Universal Recycling Law Takes Effect

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 The controversial “Bottle Bill” law, which for nearly 30 years has required Delaware consumers to pay a five-cent deposit on selected beverage containers, was eliminated last Tuesday.  Replacing it was the equally controversial universal recycling law that imposes a four-cent non-refundable fee on the same beverage containers to pay for the implementation of statewide curbside recycling. 

 Set to expire in late 2014, the fee will finance the creation of a new Delaware Recycling Fund.  The Department of Natural Resources and Environmental Control (DNREC) will issue grants and low-interest loans from the fund to help private waste-haulers and municipalities deal with the program’s start-up costs.  According to an analysis by the Controller General’s office, the program will cost a minimum of $16 million to initiate.

The law will require every waste-hauler in the state to offer curbside recycling to their customers in three stages: first to single-family homes (by Sept. 15, 2011); then apartments and condominiums (Jan. 1, 2013); and finally commercial businesses (Jan. 1, 2014). The Markell administration says the goal is to divert 50-percent of municipal solid waste from landfills by the start of 2015.  That goal rises to 60-percent in 2020.

 Although participation in the recycling program remains voluntary, the bill contains a provision that if diversion goals are not achieved, DNREC and a new recycling advisory council could propose “any additional mechanism necessary” to reduce the amount of waste heading to landfills, including the implementation of a “Pay As You Throw” program and waste bans.

 The new law specifically bars waste-haulers from telling their customers how much of their bill is the result of recycling.  An amendment, sponsored by State Reps. Greg Lavelle (R-Sharpley) and Dan Short (R-Seaford), that would have allowed Delawareans to see the cost of recycling as a separate line item on their waste collection bills was defeated along party lines.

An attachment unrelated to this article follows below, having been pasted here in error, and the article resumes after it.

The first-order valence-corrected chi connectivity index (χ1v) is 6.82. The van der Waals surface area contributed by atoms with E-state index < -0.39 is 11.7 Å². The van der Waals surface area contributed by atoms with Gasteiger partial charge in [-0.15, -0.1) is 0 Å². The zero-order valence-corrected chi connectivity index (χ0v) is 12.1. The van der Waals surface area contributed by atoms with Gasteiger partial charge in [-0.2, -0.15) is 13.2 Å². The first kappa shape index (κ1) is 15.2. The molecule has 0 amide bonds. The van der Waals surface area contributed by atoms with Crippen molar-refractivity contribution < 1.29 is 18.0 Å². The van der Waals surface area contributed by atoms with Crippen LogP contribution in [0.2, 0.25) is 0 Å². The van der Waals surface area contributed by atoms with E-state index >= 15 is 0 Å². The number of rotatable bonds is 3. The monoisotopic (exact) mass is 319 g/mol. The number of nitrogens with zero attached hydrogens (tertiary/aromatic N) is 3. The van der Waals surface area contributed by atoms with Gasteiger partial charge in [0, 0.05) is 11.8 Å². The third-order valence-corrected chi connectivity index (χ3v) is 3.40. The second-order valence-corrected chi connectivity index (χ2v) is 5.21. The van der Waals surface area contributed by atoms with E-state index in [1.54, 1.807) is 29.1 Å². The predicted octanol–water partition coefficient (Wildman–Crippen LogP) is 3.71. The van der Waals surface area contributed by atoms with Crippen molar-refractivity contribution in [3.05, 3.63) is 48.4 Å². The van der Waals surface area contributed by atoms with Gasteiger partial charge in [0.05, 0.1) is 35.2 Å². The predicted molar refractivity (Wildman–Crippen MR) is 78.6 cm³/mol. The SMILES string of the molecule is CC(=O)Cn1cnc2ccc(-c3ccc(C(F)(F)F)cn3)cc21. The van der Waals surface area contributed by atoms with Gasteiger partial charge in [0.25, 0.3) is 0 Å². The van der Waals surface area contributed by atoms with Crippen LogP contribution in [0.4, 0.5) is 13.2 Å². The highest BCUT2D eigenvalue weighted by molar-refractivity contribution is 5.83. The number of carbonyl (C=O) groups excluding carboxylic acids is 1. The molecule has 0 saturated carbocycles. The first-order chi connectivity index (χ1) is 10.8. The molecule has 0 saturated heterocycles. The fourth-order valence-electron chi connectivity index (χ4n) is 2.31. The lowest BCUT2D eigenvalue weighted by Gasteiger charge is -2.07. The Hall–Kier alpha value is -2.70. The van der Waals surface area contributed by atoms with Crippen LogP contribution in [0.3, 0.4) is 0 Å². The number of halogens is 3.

“Why would you actually prohibit customers from knowing this?” Rep. Lavelle said.  “If you’re confident the program will work as advertised, and will be supported by the public, why hide the costs?  It flies in the face of the ‘open government’ initiatives this administration claims to support.  Consumer choice works best in an environment of full and open information.”

 Another amendment, which would have reduced the beverage container fee to one-cent, while broadening the scope of the containers to which it would have been applied, was also defeated.  Currently, only about 25-percent of beverage containers (plastic and glass soft drink and beer bottles) are subject to the fee

As the Bottle Bill law ends, consumer and retailers will still need to deal with some outstanding issues.  Consumers will have until January 31st to get refunds on bottles for which they paid a deposit before December 1st.   Retailers will have until February 28th to redeem the deposit bottles they’ve collected and get credited by their distributors.

Rep. Michael P. Mulrooney, D-Pennwood, who was the prime House sponsor of SB 234, said the elimination of the “Bottle Bill” is a huge step forward for Delaware in addressing both an outdated system – in which more than 80 percent of bottles go unreturned – and the need to improve Delaware’s lagging recycling efforts.

 “We’ve had an unpopular system for 30 years that simply wasn’t working. Most people were basically flushing their 5-cent deposit and society was getting nothing in return,” Rep. Mulrooney said. “With this new system, we have a smaller, temporary fee that funds a statewide recycling program. We’re getting something where for decades we got nothing.

 “This is a huge win-win for the environment, for our citizens and for the state. Republicans and Democrats have been trying for years to find a way to do curbside recycling, and we now have a voluntary system that will save millions of dollars due to the reduced landfill space needed because of recycling.”

 Rep. Mulrooney noted that Markell administration officials have held numerous meetings with representatives of grocery and other retail food stores, soda and liquor distributors, and liquor store owners to prepare for the transition to the fee, including providing consumer information materials to retailers to use and posting those materials and other information at http://recycling.delaware.gov.